In message <EEF83942-7B6D-4169-A7E2-F51306182620(_at_)cisco(_dot_)com>,
On 31 maj 2010, at 03.39, Mark Andrews wrote:
And have any of those that say this tried:
1) tried dual stack
2) tried IPv6 only through NAT64 (NAT-PT)
with a sample of customers or are they just talking without any
I am spending lots of my time trying to get some _real_data_, but I do
not have it yet.
I am though running dual stack with native IPv4 and native IPv6 in my
home office, on all my servers, and have quite some experience on dual
stack. And that was not as fun as I expected.
I.e. my data is based on dual stack be worse than I expected, and having
people asking me "would native IPv6 only be better", or "what about
native IPv6 with NAT64/DNS64".
And I have also read various papers people in IETF have written on how
to handle the quite normal case with SMTP where MX records are in use
(which have been far from complete), and then maybe IP6 or IPv4, and
IPv6 or IPv4 for DNS transport, and quite often search paths in DNS as
well... The number of DNS lookups needed explode exponentially, you get
timeouts on application layer, applications show timeout boxes as if the
mail server is not responding when in reality multiple seconds are used
for DNS lookups.
MTAs should never search. MX records are absolute (explict or
MSAs should only search to qualify unqualified domains in user
Just curious. What percentage addresses in your address book are
not fully qualified. I know I gave up on unqualified address back
in the early '90s. Also are all the search element served locally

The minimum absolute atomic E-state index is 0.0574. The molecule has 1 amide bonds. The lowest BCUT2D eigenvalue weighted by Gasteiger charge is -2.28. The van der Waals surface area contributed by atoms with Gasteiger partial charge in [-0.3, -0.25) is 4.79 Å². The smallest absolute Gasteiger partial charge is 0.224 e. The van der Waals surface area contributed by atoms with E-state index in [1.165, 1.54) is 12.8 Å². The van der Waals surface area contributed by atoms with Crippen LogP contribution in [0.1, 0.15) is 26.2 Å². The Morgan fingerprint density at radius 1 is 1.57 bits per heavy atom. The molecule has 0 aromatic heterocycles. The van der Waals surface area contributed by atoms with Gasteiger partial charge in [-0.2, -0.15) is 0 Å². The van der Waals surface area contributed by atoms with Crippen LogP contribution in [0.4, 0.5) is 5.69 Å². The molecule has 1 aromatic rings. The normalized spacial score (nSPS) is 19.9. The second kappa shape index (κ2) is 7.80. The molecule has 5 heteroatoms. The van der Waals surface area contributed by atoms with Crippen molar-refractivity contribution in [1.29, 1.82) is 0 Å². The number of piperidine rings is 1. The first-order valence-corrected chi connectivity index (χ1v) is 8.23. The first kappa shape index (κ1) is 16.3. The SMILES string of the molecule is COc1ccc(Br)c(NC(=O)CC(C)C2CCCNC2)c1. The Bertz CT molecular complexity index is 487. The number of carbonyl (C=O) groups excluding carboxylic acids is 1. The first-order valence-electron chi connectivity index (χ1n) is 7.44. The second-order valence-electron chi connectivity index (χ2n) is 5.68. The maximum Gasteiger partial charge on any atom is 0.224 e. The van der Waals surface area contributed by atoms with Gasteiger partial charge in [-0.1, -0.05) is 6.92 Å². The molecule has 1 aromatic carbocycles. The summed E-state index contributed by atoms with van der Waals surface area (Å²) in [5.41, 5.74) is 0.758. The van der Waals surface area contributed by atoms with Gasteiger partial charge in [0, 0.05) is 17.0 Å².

or do you need to do a remote lookup for them?
And it shouldn't be exponential growth. Double maybe.
It is messy with dual stack. Messier than what I think many people
think. Including me (and I thought I had quite good overview of how it
Runing dual stack internally without external IPv4 connectivity is
just as bad as running dual stack internally without external IPv6
connectivity. You just don't want to go down that path.
I claim it is worse than having IPv6 only.
Yes. I've tried to run IPv6 only. Real IPv6 only, IPv4 completely
disabled in the OS. It wasn't fun.
So have I. For example at the IETF in Anaheim one morning when IPv4
connectivity was broken.
For me it worked better than dual stack, when accessing things that was
reachable over IPv6. But that was with my OS (MacOSX) that have
relatively good IPv6 support.
And problems with its resolver trying to be too smart. :-)
So there are good things and bad things with both dual stack and IPv6
only. And no, we do not have any data, but we do not have good documents
on how to run dual stack either.
Mark Andrews, ISC
1 Seymour St., Dundas Valley, NSW 2117, Australia
PHONE: +61 2 9871 4742 INTERNET: marka(_at_)isc(_dot_)org
Ietf mailing list